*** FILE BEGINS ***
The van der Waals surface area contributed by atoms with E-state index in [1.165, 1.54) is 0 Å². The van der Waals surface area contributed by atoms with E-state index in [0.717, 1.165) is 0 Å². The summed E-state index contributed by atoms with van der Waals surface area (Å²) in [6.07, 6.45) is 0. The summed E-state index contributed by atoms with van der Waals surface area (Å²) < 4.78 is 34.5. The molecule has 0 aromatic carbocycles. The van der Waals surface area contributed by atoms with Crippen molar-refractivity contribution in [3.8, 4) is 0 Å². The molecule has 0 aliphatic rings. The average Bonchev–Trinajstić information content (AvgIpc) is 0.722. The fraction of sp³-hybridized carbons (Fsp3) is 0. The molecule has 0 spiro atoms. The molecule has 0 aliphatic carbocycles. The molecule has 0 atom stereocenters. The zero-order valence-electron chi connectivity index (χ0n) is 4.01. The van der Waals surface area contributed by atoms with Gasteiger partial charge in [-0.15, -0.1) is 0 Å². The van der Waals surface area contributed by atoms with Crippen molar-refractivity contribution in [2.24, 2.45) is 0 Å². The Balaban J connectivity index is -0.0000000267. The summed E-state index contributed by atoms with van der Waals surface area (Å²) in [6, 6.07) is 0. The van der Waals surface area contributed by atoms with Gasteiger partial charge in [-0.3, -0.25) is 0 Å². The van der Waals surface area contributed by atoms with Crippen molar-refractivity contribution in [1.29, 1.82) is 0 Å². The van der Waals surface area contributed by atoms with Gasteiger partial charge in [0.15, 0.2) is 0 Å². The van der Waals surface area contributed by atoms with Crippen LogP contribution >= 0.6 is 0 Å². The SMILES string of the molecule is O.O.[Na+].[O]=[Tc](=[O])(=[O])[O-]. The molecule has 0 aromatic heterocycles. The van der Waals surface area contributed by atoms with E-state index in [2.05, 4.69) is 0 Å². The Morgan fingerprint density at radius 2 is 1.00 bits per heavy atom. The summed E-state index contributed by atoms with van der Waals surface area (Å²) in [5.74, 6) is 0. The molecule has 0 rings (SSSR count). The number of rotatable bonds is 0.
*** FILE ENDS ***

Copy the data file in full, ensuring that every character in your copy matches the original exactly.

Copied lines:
The van der Waals surface area contributed by atoms with E-state index in [1.165, 1.54) is 0 Å². The van der Waals surface area contributed by atoms with E-state index in [0.717, 1.165) is 0 Å². The summed E-state index contributed by atoms with van der Waals surface area (Å²) in [6.07, 6.45) is 0. The summed E-state index contributed by atoms with van der Waals surface area (Å²) < 4.78 is 34.5. The molecule has 0 aromatic carbocycles. The van der Waals surface area contributed by atoms with Crippen molar-refractivity contribution in [3.8, 4) is 0 Å². The molecule has 0 aliphatic rings. The average Bonchev–Trinajstić information content (AvgIpc) is 0.722. The fraction of sp³-hybridized carbons (Fsp3) is 0. The molecule has 0 spiro atoms. The molecule has 0 aliphatic carbocycles. The molecule has 0 atom stereocenters. The zero-order valence-electron chi connectivity index (χ0n) is 4.01. The van der Waals surface area contributed by atoms with Gasteiger partial charge in [-0.15, -0.1) is 0 Å². The van der Waals surface area contributed by atoms with Crippen molar-refractivity contribution in [2.24, 2.45) is 0 Å². The Balaban J connectivity index is -0.0000000267. The summed E-state index contributed by atoms with van der Waals surface area (Å²) in [6, 6.07) is 0. The van der Waals surface area contributed by atoms with Gasteiger partial charge in [-0.3, -0.25) is 0 Å². The van der Waals surface area contributed by atoms with Crippen molar-refractivity contribution in [1.29, 1.82) is 0 Å². The van der Waals surface area contributed by atoms with Gasteiger partial charge in [0.15, 0.2) is 0 Å². The van der Waals surface area contributed by atoms with Crippen LogP contribution >= 0.6 is 0 Å². The SMILES string of the molecule is O.O.[Na+].[O]=[Tc](=[O])(=[O])[O-]. The molecule has 0 aromatic heterocycles. The van der Waals surface area contributed by atoms with E-state index in [2.05, 4.69) is 0 Å². The Morgan fingerprint density at radius 2 is 1.00 bits per heavy atom. The summed E-state index contributed by atoms with van der Waals surface area (Å²) in [5.74, 6) is 0. The molecule has 0 rings (SSSR count). The number of rotatable bonds is 0.